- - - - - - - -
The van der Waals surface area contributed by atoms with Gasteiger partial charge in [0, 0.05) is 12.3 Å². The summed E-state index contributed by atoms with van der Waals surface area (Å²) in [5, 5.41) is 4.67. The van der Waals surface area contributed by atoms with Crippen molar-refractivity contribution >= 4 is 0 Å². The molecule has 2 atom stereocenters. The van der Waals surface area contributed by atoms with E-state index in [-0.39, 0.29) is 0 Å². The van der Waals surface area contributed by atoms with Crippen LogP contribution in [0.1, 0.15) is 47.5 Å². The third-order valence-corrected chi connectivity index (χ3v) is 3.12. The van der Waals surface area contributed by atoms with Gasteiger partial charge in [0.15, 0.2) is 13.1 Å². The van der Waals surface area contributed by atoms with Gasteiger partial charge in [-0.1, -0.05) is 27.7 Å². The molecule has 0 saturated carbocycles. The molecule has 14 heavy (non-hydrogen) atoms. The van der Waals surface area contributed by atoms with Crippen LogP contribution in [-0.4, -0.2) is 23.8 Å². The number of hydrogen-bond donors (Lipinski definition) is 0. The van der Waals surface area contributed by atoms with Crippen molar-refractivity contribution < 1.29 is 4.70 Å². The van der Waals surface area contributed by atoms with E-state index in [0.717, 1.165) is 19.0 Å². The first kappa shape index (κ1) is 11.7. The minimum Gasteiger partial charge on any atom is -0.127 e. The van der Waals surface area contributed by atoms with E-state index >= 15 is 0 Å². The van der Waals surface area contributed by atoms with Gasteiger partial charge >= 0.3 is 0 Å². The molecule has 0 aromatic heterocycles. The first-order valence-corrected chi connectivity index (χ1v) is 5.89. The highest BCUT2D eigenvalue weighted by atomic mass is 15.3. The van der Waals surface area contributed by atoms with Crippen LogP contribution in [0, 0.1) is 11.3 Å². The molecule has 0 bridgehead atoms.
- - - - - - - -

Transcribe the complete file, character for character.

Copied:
The van der Waals surface area contributed by atoms with Gasteiger partial charge in [0, 0.05) is 12.3 Å². The summed E-state index contributed by atoms with van der Waals surface area (Å²) in [5, 5.41) is 4.67. The van der Waals surface area contributed by atoms with Crippen molar-refractivity contribution >= 4 is 0 Å². The molecule has 2 atom stereocenters. The van der Waals surface area contributed by atoms with E-state index in [-0.39, 0.29) is 0 Å². The van der Waals surface area contributed by atoms with Crippen LogP contribution in [0.1, 0.15) is 47.5 Å². The third-order valence-corrected chi connectivity index (χ3v) is 3.12. The van der Waals surface area contributed by atoms with Gasteiger partial charge in [0.15, 0.2) is 13.1 Å². The van der Waals surface area contributed by atoms with Gasteiger partial charge in [-0.1, -0.05) is 27.7 Å². The molecule has 0 saturated carbocycles. The molecule has 14 heavy (non-hydrogen) atoms. The van der Waals surface area contributed by atoms with Crippen LogP contribution in [-0.4, -0.2) is 23.8 Å². The number of hydrogen-bond donors (Lipinski definition) is 0. The van der Waals surface area contributed by atoms with Crippen molar-refractivity contribution < 1.29 is 4.70 Å². The van der Waals surface area contributed by atoms with E-state index in [0.717, 1.165) is 19.0 Å². The first kappa shape index (κ1) is 11.7. The minimum Gasteiger partial charge on any atom is -0.127 e. The van der Waals surface area contributed by atoms with E-state index >= 15 is 0 Å². The van der Waals surface area contributed by atoms with Gasteiger partial charge >= 0.3 is 0 Å². The molecule has 0 aromatic heterocycles. The first-order valence-corrected chi connectivity index (χ1v) is 5.89. The highest BCUT2D eigenvalue weighted by atomic mass is 15.3. The van der Waals surface area contributed by atoms with Crippen LogP contribution in [0, 0.1) is 11.3 Å². The molecule has 0 bridgehead atoms.